I have my therapy appointment later today, so I thought I would blog about how I am doing before I go. I am sure that therapy will point me in a different direction, so I want to capture my progress so far.
My “homework” from last week was (1) not to react to my emotions but, instead, observe them with compassionate awareness; and (2) not justify or explain myself to others. I have done a better job with #1 than I have with #2. As for #2, I have made progress in noticing when I am explaining myself but have not been very effective so far in stopping myself beforehand. However, I have done a very good job with #1.
I gave myself a third homework assignment to help with #1 that my T did not suggest but did support – ceasing all mood-altering drinks and pills for now. I have not drunk any wine or other alcoholic beverage, taken any Xanax, or even taken any sleep aids in over a week. Before I continue, let me assure you that I have no addiction issues other than food (binge eating). I use alcohol and Xanax to numb the difficult emotions, but there is no physical or compulsive element to this. Food has been a harder demon to slay because I do struggle with compulsive overeating, but I have been making progress in this area as well.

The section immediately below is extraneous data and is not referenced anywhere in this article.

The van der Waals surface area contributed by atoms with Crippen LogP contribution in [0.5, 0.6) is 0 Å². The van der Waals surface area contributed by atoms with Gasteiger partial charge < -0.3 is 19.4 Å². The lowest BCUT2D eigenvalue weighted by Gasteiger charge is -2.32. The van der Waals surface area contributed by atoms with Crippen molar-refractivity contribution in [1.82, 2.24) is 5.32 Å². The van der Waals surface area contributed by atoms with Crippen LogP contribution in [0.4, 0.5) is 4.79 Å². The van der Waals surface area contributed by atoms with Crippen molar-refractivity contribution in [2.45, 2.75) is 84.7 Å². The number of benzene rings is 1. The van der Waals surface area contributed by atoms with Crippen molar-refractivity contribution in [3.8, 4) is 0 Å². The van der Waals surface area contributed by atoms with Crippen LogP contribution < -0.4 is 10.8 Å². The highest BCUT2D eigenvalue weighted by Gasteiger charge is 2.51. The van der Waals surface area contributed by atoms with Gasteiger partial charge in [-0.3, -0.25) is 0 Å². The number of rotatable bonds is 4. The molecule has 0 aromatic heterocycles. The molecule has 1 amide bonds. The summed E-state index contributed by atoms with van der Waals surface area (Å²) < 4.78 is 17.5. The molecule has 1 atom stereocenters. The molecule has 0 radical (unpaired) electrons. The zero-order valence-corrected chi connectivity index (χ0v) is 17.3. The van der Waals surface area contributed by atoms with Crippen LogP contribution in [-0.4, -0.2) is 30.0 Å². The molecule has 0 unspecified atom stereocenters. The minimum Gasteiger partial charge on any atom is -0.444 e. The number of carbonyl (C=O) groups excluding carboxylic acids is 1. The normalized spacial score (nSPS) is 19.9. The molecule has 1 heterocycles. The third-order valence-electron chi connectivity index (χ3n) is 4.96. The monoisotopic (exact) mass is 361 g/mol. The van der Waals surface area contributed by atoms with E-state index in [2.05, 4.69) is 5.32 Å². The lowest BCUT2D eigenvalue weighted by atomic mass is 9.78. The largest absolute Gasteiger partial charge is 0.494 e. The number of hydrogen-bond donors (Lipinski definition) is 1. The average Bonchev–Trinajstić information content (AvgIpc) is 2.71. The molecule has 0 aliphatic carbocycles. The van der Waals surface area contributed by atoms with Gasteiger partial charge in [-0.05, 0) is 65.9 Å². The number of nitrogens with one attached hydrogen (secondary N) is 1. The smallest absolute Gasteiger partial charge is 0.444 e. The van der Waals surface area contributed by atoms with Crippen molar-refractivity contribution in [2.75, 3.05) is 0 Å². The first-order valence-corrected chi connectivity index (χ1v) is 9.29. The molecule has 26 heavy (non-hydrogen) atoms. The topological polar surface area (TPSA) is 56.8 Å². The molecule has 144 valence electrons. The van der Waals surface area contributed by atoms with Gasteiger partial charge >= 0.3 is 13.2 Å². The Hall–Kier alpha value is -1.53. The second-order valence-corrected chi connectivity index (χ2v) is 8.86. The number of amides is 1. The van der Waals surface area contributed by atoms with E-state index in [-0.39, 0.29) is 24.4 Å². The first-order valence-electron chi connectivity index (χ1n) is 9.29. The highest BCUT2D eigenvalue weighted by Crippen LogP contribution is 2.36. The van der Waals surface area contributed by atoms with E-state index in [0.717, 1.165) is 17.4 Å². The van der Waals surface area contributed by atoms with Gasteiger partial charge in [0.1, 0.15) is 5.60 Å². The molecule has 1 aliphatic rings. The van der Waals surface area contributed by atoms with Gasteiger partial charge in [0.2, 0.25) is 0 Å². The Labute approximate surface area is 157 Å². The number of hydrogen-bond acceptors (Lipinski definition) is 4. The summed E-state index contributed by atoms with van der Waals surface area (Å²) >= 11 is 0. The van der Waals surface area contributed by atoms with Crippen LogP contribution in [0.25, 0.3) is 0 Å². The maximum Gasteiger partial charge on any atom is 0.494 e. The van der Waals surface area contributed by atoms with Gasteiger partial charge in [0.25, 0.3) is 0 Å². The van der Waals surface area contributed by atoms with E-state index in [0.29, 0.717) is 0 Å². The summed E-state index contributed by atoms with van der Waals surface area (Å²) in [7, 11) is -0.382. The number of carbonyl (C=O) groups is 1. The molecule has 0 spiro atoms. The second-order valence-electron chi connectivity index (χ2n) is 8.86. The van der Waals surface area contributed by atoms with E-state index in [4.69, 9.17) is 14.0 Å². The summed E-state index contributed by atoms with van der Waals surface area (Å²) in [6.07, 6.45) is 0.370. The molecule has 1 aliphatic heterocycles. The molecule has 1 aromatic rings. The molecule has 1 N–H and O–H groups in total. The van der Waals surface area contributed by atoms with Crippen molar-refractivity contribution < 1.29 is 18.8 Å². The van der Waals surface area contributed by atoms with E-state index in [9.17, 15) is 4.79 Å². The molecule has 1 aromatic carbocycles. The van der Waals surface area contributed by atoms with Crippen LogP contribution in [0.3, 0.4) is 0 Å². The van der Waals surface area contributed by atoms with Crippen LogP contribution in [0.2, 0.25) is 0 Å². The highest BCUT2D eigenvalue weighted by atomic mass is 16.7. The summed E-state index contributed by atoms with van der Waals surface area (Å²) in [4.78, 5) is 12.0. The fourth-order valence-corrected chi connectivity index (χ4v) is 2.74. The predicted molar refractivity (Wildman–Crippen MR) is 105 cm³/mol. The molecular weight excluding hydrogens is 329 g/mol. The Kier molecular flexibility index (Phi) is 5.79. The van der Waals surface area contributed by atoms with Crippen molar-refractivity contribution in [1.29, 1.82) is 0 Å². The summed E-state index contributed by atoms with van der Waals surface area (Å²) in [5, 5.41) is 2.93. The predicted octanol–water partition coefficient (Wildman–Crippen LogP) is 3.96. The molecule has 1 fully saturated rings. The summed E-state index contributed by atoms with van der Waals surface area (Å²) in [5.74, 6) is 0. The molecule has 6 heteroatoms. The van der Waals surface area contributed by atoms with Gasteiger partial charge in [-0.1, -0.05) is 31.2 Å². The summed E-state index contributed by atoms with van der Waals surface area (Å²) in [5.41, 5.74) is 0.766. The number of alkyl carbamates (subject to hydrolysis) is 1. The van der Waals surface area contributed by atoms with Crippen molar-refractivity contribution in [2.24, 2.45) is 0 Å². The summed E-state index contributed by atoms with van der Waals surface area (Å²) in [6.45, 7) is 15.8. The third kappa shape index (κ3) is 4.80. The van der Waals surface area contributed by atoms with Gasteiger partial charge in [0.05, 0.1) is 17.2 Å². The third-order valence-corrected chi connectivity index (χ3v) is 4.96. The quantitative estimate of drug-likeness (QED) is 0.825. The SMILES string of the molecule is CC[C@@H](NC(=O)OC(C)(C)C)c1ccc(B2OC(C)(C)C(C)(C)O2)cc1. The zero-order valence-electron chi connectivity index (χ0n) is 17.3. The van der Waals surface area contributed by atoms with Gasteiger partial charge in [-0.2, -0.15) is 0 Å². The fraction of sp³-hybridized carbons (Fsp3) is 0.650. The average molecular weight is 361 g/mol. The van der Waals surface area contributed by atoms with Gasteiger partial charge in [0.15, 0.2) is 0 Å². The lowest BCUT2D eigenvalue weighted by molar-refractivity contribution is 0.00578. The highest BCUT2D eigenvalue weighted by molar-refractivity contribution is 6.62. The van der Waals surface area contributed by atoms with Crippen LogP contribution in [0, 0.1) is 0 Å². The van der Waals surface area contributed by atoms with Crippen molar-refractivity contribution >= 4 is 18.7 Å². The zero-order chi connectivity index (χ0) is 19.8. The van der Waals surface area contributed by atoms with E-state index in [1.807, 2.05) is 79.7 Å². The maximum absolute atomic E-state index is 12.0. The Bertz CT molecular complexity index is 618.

So I went a week without using any external means to numb myself or help me sleep. You know what? It was a much better week than I have had in a long time. That isn’t to say that I did not feel any difficult emotions – I did. The differences were that (1) I did not fuel them; and (2) I did not numb the “good” emotions, like joy. By not fueling the hard emotions while, at the same time, enabling myself to experience the “good” emotions, I achieved an emotional balance that I have not experienced in a long time.
I found that I have an internal “anxiety geyser” that shoots out anxiety several times a day with no apparent trigger. I could be doing something throughout my day, not thinking about anything in particular, and become flooded with anxiety. In the past, I would immediately try to analyze it, which would fuel the anxiety, snowball, and drive me to food, wine, or Xanax to detach from it. Instead, I would simply notice the anxiety without attaching to it, and it would pass.
Giving up sleep aids (which does include wine and Xanax but also melatonin and herbal sleep aids) was harder because I struggle so badly with insomnia. My sleep patterns actually improved this week. I had three nights lying in my bed at 3:00 a.m. looking at the ceiling. Instead of taking a Xanax to fall back to sleep, I popped in a DVD with a comedy I had seen before and listened to it until I fell back to sleep.
I don’t know where I am going next in therapy, but I am very pleased with the results so far!
Photo credit: Hekatekris